The Monday Profile: Paul Caddis
The combined transfer is a curious thing in football. For most supporters, the unremitting desire to see new faces replace those on the periphery overcomes any sense of reason. In my case, I can guarantee you that I’ll be straight on to the messageboards if I even get a whiff of a new signing; thereafter I’ll invariably check the player’s record with previous clubs before rounding off with some choice Google searches for good measure. And unless I’m feeling particularly curmudgeonly, the player will always be ‘the answer’; the something that we’ve been missing all along. Nearly everyone will agree until we catch our first glimpse, upon which we realise that he’s no better than that useless left-back who was frozen out a year ago.
Such a sequence is confused by the combined transfer, for where do you begin when your club makes two signings at once? Which messageboard threads will you keep an eye on, how will you fit such a variety of Google searches in one short lunch hour and, most importantly, which player will you rest all your hopes and dreams on? For when your club makes the rare decision to sign two players from the same club, one must always be the makeweight; the pollen that comes with the honey.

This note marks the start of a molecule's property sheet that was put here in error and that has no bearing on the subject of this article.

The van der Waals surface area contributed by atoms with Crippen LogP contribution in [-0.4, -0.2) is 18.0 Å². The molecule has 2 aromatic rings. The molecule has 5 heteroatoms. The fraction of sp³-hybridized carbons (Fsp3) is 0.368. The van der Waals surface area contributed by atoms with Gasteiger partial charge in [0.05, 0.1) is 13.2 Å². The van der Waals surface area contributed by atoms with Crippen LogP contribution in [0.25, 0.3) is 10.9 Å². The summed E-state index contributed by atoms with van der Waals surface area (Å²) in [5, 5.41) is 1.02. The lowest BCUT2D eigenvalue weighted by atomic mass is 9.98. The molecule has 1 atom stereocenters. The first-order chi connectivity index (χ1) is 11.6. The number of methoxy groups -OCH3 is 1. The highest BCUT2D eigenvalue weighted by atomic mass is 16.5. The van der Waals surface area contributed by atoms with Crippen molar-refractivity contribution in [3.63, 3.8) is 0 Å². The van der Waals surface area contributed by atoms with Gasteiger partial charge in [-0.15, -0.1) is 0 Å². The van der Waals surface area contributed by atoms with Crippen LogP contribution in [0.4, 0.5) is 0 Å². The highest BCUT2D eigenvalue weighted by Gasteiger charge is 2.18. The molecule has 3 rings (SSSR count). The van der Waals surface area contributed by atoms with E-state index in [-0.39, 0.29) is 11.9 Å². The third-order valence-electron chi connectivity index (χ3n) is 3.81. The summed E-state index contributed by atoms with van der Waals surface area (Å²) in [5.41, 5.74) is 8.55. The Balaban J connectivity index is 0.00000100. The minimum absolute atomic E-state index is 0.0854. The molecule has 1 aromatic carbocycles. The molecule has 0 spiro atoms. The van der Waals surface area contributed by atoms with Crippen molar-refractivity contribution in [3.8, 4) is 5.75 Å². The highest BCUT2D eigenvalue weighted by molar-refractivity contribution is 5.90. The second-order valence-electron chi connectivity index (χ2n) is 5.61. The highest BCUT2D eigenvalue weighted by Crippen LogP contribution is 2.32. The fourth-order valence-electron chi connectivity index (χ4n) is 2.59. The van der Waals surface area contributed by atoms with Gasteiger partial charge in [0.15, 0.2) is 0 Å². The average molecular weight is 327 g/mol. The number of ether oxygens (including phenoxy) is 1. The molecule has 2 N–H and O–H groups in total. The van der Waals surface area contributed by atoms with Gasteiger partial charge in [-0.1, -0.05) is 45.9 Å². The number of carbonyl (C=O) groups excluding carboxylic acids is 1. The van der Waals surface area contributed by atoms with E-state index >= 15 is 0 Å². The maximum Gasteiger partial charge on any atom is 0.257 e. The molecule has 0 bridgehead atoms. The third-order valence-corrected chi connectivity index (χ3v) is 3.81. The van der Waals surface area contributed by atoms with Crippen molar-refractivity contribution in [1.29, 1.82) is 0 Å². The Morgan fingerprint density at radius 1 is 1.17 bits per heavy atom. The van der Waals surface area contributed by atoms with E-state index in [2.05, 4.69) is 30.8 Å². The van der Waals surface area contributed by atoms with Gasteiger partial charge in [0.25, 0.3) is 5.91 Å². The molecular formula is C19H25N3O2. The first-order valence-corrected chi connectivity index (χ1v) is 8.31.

In Swindon Town’s case, I’d venture that Danny Wilson was really after Paul Caddis when he signed the Celtic youngster alongside his fellow Parkhead teammate, Simon Ferry, in the summer. That’s not to say that Ferry, who’d already spent a full season on loan with Town the year before, is no good; merely that, for me, he’s not quite on the same level as Caddis. The stats bear out the claim; while Ferry failed to make an appearance at Celtic Park, Caddis managed to get on to the Paradise pitch at least a few times.
A combative defender and midfielder, Caddis played on the right-hand side of a midfield diamond when I saw him in action last week. Making use of a nice touch and a low centre of gravity, Caddis pirouetted past his marker on more than one occasion, and if the Robins’ underwhelming front pairing of Vincent Pà©ricard and Thomas Dossevi possessed a little more anticipation then Caddis’s neat-and-tidy passing might have led to something. One criticism of the Scottish under-21 captain would be that he was sucked in on far too many occasions, allowing in-form Plymouth winger Craig Noone too much space. As it was, two of the visitors’ three goals came from Caddis’s side of the pitch, so his performance wasn’t without its faults. Given a more central role, however, I’ve no doubt that Caddis’s pedigree will shine through and that he’ll be a tenacious competitor at League 1 level.